Health Information Management

When selecting an EHR vendor, don't forget the add-ons!

HIM-HIPAA Insider, January 25, 2011

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by Darice M. Grzybowski, MA, RHIA, FAHIMA

I was recently working on an EHR project, and there was a deep and vibrant discussion about which functionalities are part of the “core” EHR and which are “add-ons.” I came to the conclusion that the line is becoming quite blurred between what has historically been hospital information system (HIS) vs. EHR functionality.
In the past, HIS vendors focused most heavily on core processes and departments (e.g., patient registration, finance, HIM, patient financial services, decision support, and all of the ancillary and clinical care areas that touch transaction processing, order, and charge capture). HIS concentrated on back-end administrative functions such as master patient index functionality and general ledger, supplies, and charge description master maintenance so bills could get out the door in a timely, efficient, and accurate manner. HIS strengths were definitely in the more administrative and nonclinical areas.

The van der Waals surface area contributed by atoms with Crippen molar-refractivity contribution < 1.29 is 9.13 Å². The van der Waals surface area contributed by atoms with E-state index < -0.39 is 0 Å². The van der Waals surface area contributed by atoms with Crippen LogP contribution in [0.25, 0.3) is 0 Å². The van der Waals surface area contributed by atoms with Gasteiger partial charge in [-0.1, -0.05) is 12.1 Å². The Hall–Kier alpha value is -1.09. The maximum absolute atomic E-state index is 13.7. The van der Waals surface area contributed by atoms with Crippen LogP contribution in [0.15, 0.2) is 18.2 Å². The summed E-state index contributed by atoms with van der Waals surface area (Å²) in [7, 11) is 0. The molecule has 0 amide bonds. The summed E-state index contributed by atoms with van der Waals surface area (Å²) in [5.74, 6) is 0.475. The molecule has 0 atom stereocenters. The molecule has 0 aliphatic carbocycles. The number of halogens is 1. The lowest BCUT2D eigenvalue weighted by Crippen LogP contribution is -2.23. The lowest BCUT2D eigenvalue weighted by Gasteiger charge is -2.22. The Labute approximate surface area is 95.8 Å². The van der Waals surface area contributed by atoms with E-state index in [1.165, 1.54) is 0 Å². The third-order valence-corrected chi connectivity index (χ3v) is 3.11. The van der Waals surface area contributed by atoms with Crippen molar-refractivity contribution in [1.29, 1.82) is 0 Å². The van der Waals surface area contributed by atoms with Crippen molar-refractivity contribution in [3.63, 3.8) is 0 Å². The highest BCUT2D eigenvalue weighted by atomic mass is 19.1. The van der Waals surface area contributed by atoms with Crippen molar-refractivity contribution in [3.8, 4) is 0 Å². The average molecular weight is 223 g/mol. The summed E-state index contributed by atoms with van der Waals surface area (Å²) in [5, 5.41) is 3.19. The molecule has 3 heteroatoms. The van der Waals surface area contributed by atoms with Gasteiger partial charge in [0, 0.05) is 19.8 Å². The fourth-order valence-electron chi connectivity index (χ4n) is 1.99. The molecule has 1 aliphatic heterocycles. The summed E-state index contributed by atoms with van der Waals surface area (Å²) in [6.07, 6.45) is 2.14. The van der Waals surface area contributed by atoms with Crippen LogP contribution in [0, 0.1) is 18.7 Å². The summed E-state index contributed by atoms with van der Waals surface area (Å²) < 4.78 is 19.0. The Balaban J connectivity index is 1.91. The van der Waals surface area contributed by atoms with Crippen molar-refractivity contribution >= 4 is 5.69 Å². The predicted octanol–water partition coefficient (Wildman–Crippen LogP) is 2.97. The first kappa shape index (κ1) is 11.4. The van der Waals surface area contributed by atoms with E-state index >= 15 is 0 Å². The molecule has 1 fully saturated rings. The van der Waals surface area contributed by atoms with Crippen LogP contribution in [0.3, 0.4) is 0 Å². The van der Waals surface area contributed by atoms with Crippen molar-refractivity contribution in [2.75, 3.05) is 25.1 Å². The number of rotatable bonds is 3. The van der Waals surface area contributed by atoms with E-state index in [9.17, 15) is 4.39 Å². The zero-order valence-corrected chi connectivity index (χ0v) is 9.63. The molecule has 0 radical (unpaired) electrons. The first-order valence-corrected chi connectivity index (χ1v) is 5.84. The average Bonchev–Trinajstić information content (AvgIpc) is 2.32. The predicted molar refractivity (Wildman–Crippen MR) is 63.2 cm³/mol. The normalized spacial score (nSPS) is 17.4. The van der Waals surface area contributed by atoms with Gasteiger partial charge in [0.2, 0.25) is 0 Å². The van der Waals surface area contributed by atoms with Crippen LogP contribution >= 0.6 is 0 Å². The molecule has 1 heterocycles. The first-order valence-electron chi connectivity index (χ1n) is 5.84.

As EHR vendors entered the workspace, their primary focus was more on the patient care experience. They emphasized order entry, test and results reporting, medication management, clinical documentation, and results trending to support clinicians. Secondary functionalities to support financial and other administrative processes were often missing or bare bones. But the EHR filled a void that the traditional HIS vendors did not meet for clinical staff.
More recently, however, HIS and EHR vendors have begun to grow their product line offerings, expanding ever more into the areas where they were traditionally weaker (i.e., HIS systems added more robust clinical applications, and EHR systems moved into the financial, supply, billing, and informatics areas). Now facilities must make choices about which direction to go and which vendor will best meet their needs; the distinction between an HIS and an EHR vendor has become almost irrelevant.
Note: To read more, visit the Medical Records Briefing website. Subscribers have access to this article in the January issue of their newsletters.

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